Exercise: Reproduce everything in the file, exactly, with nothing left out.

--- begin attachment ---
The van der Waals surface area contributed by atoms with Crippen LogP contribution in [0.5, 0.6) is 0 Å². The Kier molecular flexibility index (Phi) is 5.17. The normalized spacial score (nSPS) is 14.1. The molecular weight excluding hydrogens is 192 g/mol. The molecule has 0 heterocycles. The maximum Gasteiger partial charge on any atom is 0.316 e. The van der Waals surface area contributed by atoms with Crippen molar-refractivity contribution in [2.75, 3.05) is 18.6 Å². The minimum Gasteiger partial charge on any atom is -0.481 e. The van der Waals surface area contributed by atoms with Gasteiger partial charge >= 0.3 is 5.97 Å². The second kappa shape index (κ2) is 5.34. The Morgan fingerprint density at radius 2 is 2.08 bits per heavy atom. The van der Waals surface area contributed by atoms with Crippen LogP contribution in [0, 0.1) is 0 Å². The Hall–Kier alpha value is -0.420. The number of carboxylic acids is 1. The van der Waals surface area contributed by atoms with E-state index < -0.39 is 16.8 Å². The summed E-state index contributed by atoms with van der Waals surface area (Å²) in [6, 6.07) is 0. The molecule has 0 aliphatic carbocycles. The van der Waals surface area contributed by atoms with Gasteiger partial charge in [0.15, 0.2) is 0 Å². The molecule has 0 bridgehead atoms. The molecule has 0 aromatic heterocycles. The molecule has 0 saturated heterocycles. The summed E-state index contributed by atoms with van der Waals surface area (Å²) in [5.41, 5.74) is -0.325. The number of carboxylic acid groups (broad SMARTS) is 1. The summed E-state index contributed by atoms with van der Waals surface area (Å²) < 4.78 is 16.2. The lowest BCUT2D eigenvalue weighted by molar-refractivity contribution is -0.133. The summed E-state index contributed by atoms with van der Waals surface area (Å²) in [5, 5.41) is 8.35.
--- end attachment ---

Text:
The van der Waals surface area contributed by atoms with Crippen LogP contribution in [0.5, 0.6) is 0 Å². The Kier molecular flexibility index (Phi) is 5.17. The normalized spacial score (nSPS) is 14.1. The molecular weight excluding hydrogens is 192 g/mol. The molecule has 0 heterocycles. The maximum Gasteiger partial charge on any atom is 0.316 e. The van der Waals surface area contributed by atoms with Crippen molar-refractivity contribution in [2.75, 3.05) is 18.6 Å². The minimum Gasteiger partial charge on any atom is -0.481 e. The van der Waals surface area contributed by atoms with Gasteiger partial charge >= 0.3 is 5.97 Å². The second kappa shape index (κ2) is 5.34. The Morgan fingerprint density at radius 2 is 2.08 bits per heavy atom. The van der Waals surface area contributed by atoms with Crippen LogP contribution in [0, 0.1) is 0 Å². The Hall–Kier alpha value is -0.420. The number of carboxylic acids is 1. The van der Waals surface area contributed by atoms with E-state index < -0.39 is 16.8 Å². The summed E-state index contributed by atoms with van der Waals surface area (Å²) in [6, 6.07) is 0. The molecule has 0 aliphatic carbocycles. The van der Waals surface area contributed by atoms with Gasteiger partial charge in [0.15, 0.2) is 0 Å². The molecule has 0 bridgehead atoms. The molecule has 0 aromatic heterocycles. The molecule has 0 saturated heterocycles. The summed E-state index contributed by atoms with van der Waals surface area (Å²) in [5.41, 5.74) is -0.325. The number of carboxylic acid groups (broad SMARTS) is 1. The summed E-state index contributed by atoms with van der Waals surface area (Å²) < 4.78 is 16.2. The lowest BCUT2D eigenvalue weighted by molar-refractivity contribution is -0.133. The summed E-state index contributed by atoms with van der Waals surface area (Å²) in [5, 5.41) is 8.35.